Still in the Trakia region, I attended a show by the Young Thracians orchestra (Mladi Trakiytsi) – a genre usually classified in the west as Bulgarian wedding music. Their lead singer Vania Valkova, one of the top singers in Bulgaria, kindly informed me of this show which I could not miss. The orchestra played with 3 singers, drums, bass synth (very common in wedding groups), clarinet, kaval (traditional flute), accordion and saxophone. The rhythm section was so tight playing the whole night that gave me the impression to be a single unit and the gentleman behind the kit is one of the best drummers I ever saw. I encourage you to look for other videos of this orchestra, with better quality than these, and you will certainly agree with me!
Well, this post is getting rather long, but I would just like to sincerely express my gratitude to all of those who welcomed me to Bulgaria this year. Especially for my dear hosts Nina Koleva and Tihomir Kolev and family, Stela Petrova and Radostin Rusev, Dimcho Enchev, Dimitar Arnaudov, Darina Slavcheva Slavova and all the members of Ensemble Trakia, Vania Valkova, Temelko Ivanov, Petar Milanov, Boryana Vasileva, and my dear teacher Angel Dobrev. Thank you for taking care of me and I hope to see you all soon!
For over a year I’m teaming up with fellow bass players Alvaro Rosso and José Miguel Pereira in a double-bass trio format – Basso3 (facebook page)
Since around 2009 I have started to experiment with other musicians from the improvisation field, in particular participating on the MIA encounters and more recently at the MEIA festival in Aveiro. It was precisely on the opening edition of this event that the concert now registered in the shape of an album took place, in a brilliant effort by the Pássaro Vago label.
The album is on free streaming but the CD may also be purchased at Pássaro Vago’s bancamp page.
I hope these new sounds will capture your imagination!
A session in Bulgarian Music with bass star Stela Petrova. During this two-hour session, Stela taught me how to play 3 songs. One, in a very tricky (for me) form of 9/8, from her band Diva Reka, is named “Happy Nine” and composed by one of the great kaval (Bulgarian flute) players of Bulgaria, band mate Kostadin Genchev. Two others, in 7/8, from the highly prestiged Ensemble Trakia, by great Bulgarian Composer Stefan Mutafchiev. Later, Stela would kindly demonstrate on video excerpts of “Happy Nine” and “Oi, Shope, Shope”. Hoping one day I will make my own versions of these and more wonderful Bulgarian Music.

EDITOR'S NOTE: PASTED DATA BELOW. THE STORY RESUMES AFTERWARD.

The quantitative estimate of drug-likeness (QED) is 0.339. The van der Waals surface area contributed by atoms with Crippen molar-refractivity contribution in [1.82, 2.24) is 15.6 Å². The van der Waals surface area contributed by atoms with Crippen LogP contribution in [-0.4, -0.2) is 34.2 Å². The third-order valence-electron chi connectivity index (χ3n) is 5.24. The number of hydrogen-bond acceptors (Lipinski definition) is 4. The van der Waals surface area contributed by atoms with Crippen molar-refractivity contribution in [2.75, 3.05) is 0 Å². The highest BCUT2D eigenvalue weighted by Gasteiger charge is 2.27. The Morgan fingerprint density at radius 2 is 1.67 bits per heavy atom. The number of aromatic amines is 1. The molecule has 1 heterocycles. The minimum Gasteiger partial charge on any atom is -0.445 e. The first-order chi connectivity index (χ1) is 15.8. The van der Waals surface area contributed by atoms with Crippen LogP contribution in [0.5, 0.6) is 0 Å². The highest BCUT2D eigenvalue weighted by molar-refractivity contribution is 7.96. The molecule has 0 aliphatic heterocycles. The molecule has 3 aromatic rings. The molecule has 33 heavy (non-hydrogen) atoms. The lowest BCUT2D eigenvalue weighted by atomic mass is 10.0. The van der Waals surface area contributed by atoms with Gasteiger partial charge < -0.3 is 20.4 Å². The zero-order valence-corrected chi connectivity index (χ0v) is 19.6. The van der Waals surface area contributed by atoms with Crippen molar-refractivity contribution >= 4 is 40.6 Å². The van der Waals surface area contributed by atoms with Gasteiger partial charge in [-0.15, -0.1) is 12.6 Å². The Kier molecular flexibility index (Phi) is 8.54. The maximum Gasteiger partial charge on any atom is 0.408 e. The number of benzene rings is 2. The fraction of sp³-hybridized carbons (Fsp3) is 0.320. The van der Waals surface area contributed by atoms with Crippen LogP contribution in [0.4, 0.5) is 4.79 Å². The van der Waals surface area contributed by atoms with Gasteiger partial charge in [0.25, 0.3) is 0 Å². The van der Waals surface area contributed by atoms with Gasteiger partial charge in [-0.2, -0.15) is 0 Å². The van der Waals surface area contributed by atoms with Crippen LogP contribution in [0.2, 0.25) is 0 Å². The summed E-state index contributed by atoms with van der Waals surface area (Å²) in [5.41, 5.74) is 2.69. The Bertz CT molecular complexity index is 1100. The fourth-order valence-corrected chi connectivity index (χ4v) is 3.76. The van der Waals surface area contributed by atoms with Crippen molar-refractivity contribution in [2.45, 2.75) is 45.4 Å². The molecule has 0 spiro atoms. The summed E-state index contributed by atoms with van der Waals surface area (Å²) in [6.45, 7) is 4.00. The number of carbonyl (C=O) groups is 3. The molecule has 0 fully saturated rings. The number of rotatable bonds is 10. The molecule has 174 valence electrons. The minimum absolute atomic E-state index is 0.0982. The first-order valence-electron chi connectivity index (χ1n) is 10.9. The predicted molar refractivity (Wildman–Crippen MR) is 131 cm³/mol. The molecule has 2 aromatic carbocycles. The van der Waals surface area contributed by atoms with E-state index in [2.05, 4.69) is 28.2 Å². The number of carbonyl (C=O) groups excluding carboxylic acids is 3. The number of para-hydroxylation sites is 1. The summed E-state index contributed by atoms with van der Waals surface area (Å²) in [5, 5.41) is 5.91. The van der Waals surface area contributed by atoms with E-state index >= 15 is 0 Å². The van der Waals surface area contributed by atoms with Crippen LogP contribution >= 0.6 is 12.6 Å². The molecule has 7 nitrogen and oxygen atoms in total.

Here’s Stela with Diva Reka playing “Vesela Devyatka” (Happy Nine)
As for “Oi, Shope, Shope”, Stela pointed out that the actual meter is 13/16, but it’s simplified to 7/8 for music sheet, meaning that the actual duration of the first and last beats are not exactly equal, as in 7/8 (2+2+1+2).
Here’s the Trakia Ensemble orchestra and choir, performing “Oi, Shope, Shope”, joined by the “Cosmic Voices” choir.
Last month, the collective “P.R.E.C” presented a live soundtrack performance for the film “The Fall of the House of Usher”. The music was totally improvised. If you are interested in these forms of sonic expression, you can access the recorded performance by downloading the file or listening in streaming.
Personally, I find this kind of music very rewarding to perform. There are no predefined rules whatsoever and all we can count on is the sensibility and communication of each musician. It doesn’t always necessarily work well, or does it correspond to our expectations or desires – like life itself – It’s many times a mirror of each one’s personality or state of mind, in this case, stimulated by the suggestions of a moving picture. That’s the challenge that I find interesting.
Paulo Chagas – flute, saxophone
Fernando Simões – trombone
Paulo Duarte – electric guitar
Fernando Guiomar – acoustic guitar
Miguel Falcão – double-bass
In the last month of may, I attended for the fourth time the improvised music encounter MIA 2013.
This was again a very rewarding experience, having the opportunity to be close and to play with a different kind of musicians with various musical backgrounds but united to explore and discuss improvisation and music.